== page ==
The robots are coming, but are they a friend or a foe? We checked in with Laurence Buchanan from EY to discuss the various ways automation could affect both employees and employers.
Automation well and truly is the future, and its effects are going to be felt in all aspects of daily life – including how we work.
What changes can workers expect? To what extent has automation already transformed modern working life?
These are huge, difficult questions to grapple with, and so we decided to sit down with Laurence Buchanan, lead partner for digital with EMEIA advisory at EY, to hear his perspective on how the future of work is going to be affected by these emerging technologies.
“The internet of things is going to create vast amounts of data that’s going to feed into the AI that, in turn, is going to make the AI smarter and our ability to automate greater,” Buchanan explained.
As it stands, Buchanan told us, most contemporary examples of AI and automation focus on the use of straightforward pattern recognition and rule-based automation.
“The technology will scan defects in a production line or forms being filled in with a tick or a cross, and apply a certain set of rules through the organisation.”
He added that society stands at the precipice of great change. “We’re on the cusp of ‘big data’ becoming truly, truly ginormous as we start to digitise every single aspect of life. Now at that stage, I think the AI will evolve greatly. Data is the fuel that drives AI.”
It can seem overwhelming, even frightening, but Buchanan remains optimistic that automation will help society rather than harm it. It will do away with menial tasks that humans neither enjoyed nor benefited from in the first place, freeing up the mental space for more creative and higher-order thinking. It’s a great boon for the employee as well as increasing productivity for employers, so everyone wins.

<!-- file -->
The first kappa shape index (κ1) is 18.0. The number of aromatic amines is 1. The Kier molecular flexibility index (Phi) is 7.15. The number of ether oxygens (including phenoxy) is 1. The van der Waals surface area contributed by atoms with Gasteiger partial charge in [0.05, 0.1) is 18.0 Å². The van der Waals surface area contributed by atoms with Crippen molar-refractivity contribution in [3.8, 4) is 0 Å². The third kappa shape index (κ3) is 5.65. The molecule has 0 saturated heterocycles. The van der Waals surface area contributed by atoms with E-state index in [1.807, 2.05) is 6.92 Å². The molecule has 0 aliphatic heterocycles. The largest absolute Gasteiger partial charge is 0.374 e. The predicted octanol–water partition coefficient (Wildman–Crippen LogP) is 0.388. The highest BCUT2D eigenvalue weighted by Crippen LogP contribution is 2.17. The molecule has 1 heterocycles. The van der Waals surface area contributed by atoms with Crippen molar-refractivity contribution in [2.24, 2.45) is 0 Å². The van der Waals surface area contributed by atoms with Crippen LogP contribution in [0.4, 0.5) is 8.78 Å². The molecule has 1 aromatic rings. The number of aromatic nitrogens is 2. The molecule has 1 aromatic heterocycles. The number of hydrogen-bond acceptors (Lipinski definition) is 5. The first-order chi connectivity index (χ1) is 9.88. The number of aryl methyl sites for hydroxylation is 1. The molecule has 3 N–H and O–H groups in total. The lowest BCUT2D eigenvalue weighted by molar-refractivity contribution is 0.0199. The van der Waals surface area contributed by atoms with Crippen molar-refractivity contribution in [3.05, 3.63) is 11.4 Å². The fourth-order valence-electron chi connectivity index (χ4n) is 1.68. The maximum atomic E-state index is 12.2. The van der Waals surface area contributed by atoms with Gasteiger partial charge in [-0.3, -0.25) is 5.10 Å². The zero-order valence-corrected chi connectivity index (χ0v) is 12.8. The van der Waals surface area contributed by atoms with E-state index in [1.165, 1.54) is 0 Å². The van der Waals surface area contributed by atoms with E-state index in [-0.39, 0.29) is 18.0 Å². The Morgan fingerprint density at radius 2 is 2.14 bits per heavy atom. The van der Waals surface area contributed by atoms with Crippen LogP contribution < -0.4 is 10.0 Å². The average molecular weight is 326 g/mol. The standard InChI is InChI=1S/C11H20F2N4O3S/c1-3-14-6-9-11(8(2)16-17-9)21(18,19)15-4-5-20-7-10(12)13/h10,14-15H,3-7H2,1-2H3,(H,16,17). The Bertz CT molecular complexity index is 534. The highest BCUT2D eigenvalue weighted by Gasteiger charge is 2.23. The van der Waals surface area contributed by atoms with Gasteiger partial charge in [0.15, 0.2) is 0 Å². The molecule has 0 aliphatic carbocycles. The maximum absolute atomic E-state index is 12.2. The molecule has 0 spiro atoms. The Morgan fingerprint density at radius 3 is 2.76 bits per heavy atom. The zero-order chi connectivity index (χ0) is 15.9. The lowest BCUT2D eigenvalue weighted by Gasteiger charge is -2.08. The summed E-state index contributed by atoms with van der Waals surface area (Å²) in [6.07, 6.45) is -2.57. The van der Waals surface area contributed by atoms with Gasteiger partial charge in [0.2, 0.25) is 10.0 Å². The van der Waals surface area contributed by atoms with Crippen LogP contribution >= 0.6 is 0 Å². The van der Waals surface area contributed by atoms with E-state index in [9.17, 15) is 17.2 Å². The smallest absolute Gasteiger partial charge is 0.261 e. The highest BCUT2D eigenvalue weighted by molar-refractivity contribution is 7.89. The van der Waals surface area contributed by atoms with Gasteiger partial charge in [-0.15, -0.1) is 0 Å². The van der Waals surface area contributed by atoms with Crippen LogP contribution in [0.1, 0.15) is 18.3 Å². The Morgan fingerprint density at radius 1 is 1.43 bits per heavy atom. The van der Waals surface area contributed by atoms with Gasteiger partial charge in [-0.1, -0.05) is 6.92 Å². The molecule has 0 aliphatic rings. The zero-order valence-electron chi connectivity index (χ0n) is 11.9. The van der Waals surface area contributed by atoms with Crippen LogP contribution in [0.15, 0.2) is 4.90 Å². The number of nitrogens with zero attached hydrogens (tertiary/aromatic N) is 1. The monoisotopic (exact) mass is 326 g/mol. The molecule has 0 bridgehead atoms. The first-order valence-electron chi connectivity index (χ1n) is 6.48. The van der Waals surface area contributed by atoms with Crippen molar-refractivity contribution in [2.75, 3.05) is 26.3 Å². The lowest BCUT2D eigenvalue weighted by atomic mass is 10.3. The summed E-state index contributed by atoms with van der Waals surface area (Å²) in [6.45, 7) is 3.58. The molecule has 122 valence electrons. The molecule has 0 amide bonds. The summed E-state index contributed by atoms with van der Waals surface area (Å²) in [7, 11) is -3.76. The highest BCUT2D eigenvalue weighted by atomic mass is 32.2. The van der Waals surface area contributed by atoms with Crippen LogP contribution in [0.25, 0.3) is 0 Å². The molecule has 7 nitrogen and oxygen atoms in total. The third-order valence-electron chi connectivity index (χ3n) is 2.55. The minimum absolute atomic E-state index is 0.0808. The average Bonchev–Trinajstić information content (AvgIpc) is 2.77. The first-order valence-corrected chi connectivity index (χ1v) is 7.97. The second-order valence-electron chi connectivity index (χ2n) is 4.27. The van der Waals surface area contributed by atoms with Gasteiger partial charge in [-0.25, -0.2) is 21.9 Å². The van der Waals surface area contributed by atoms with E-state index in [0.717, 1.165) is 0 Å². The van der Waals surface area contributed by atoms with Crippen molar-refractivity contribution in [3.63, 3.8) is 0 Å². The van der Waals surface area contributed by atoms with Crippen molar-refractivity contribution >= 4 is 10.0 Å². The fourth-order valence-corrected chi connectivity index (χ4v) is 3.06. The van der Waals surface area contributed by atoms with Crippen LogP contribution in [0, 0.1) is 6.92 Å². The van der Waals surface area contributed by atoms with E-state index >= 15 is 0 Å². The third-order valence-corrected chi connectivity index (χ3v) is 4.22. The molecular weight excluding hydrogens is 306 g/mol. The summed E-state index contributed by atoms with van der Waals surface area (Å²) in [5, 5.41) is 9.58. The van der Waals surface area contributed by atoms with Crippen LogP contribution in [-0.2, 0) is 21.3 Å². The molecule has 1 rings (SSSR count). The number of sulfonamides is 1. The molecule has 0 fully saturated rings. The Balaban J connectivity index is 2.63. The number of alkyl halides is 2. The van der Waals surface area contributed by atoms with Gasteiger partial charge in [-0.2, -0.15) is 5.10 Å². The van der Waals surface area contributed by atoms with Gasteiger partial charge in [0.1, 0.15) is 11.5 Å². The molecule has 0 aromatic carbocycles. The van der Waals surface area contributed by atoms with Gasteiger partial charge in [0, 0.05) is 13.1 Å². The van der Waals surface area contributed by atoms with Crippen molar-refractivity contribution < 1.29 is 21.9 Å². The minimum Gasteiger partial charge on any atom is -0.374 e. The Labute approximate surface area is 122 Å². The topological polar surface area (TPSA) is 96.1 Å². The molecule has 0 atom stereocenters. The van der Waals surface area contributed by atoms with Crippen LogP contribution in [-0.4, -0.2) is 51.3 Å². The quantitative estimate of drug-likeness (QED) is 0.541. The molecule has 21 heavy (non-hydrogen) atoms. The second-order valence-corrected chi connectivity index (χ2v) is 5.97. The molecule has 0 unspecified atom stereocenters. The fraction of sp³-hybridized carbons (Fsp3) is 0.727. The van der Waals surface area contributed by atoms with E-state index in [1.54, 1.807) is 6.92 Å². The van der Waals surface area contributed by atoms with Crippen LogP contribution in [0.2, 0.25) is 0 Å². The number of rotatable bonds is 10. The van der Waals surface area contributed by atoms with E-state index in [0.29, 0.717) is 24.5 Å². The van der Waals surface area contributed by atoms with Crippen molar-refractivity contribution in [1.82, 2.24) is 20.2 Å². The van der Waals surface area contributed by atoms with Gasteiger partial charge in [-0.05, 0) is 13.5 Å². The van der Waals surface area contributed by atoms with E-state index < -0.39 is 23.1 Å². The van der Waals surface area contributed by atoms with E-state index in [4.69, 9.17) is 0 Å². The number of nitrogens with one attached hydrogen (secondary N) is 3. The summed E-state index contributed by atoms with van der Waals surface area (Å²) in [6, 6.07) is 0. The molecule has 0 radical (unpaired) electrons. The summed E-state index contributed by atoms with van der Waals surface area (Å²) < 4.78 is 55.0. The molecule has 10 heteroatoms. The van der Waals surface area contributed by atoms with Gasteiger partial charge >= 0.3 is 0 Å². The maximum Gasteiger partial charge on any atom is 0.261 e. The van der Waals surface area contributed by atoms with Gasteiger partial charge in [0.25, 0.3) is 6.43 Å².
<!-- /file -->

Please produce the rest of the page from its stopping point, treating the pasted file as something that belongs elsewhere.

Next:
The idea that robots are going to replace humans neglects one simple fact: people still want the human touch.
“Think about medicine, for example. AI may help a doctor make a better diagnosis but you’re still going to want the human interface of a doctor.”
It will be “less-debated trends”, such as the ethical and philosophical implications of emerging technologies, that will have the greatest impact on how companies operate.
Companies can expect that they may end up debating classic thought experiments such as the Trolley Problem when considering the design of products.
“Say you’re an automotive company, you’re moving into the area of self-driving cars – boards are going to face real ethical questions and dilemmas. Two driverless cars crash – how does the car choose what to crash into?
“That’s an ethical question; it has nothing to do with technology at all, and it’s an incredibly challenging question as well,” said Buchanan.
To hear his interview in full, check out the video above.